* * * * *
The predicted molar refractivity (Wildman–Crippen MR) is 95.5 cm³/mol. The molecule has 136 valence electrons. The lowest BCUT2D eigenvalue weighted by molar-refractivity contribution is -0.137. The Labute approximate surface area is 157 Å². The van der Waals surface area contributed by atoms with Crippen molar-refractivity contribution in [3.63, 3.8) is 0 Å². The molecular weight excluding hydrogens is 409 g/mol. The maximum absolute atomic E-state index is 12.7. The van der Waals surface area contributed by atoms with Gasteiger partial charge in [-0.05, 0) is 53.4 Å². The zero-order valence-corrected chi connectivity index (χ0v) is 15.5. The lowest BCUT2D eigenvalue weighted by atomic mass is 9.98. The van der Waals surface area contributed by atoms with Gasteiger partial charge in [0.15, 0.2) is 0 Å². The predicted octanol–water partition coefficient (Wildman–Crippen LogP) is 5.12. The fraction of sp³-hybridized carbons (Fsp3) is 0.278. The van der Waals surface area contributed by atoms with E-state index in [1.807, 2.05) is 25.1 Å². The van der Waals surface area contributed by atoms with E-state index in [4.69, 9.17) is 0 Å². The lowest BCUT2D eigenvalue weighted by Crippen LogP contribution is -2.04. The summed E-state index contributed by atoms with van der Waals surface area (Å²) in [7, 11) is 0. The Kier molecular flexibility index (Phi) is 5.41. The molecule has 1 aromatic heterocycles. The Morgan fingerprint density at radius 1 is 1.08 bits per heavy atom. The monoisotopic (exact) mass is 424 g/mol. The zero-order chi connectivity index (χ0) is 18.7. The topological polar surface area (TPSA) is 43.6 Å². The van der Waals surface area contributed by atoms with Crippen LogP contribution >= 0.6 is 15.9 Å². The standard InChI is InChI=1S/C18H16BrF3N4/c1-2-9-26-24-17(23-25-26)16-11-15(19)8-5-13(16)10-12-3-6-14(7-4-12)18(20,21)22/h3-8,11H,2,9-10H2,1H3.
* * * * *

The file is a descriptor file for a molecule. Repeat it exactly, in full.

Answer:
The predicted molar refractivity (Wildman–Crippen MR) is 95.5 cm³/mol. The molecule has 136 valence electrons. The lowest BCUT2D eigenvalue weighted by molar-refractivity contribution is -0.137. The Labute approximate surface area is 157 Å². The van der Waals surface area contributed by atoms with Crippen molar-refractivity contribution in [3.63, 3.8) is 0 Å². The molecular weight excluding hydrogens is 409 g/mol. The maximum absolute atomic E-state index is 12.7. The van der Waals surface area contributed by atoms with Gasteiger partial charge in [-0.05, 0) is 53.4 Å². The zero-order valence-corrected chi connectivity index (χ0v) is 15.5. The lowest BCUT2D eigenvalue weighted by atomic mass is 9.98. The van der Waals surface area contributed by atoms with Gasteiger partial charge in [0.15, 0.2) is 0 Å². The predicted octanol–water partition coefficient (Wildman–Crippen LogP) is 5.12. The fraction of sp³-hybridized carbons (Fsp3) is 0.278. The van der Waals surface area contributed by atoms with E-state index in [1.807, 2.05) is 25.1 Å². The van der Waals surface area contributed by atoms with E-state index in [4.69, 9.17) is 0 Å². The lowest BCUT2D eigenvalue weighted by Crippen LogP contribution is -2.04. The summed E-state index contributed by atoms with van der Waals surface area (Å²) in [7, 11) is 0. The Kier molecular flexibility index (Phi) is 5.41. The molecule has 1 aromatic heterocycles. The Morgan fingerprint density at radius 1 is 1.08 bits per heavy atom. The monoisotopic (exact) mass is 424 g/mol. The zero-order chi connectivity index (χ0) is 18.7. The topological polar surface area (TPSA) is 43.6 Å². The van der Waals surface area contributed by atoms with Crippen LogP contribution >= 0.6 is 15.9 Å². The standard InChI is InChI=1S/C18H16BrF3N4/c1-2-9-26-24-17(23-25-26)16-11-15(19)8-5-13(16)10-12-3-6-14(7-4-12)18(20,21)22/h3-8,11H,2,9-10H2,1H3.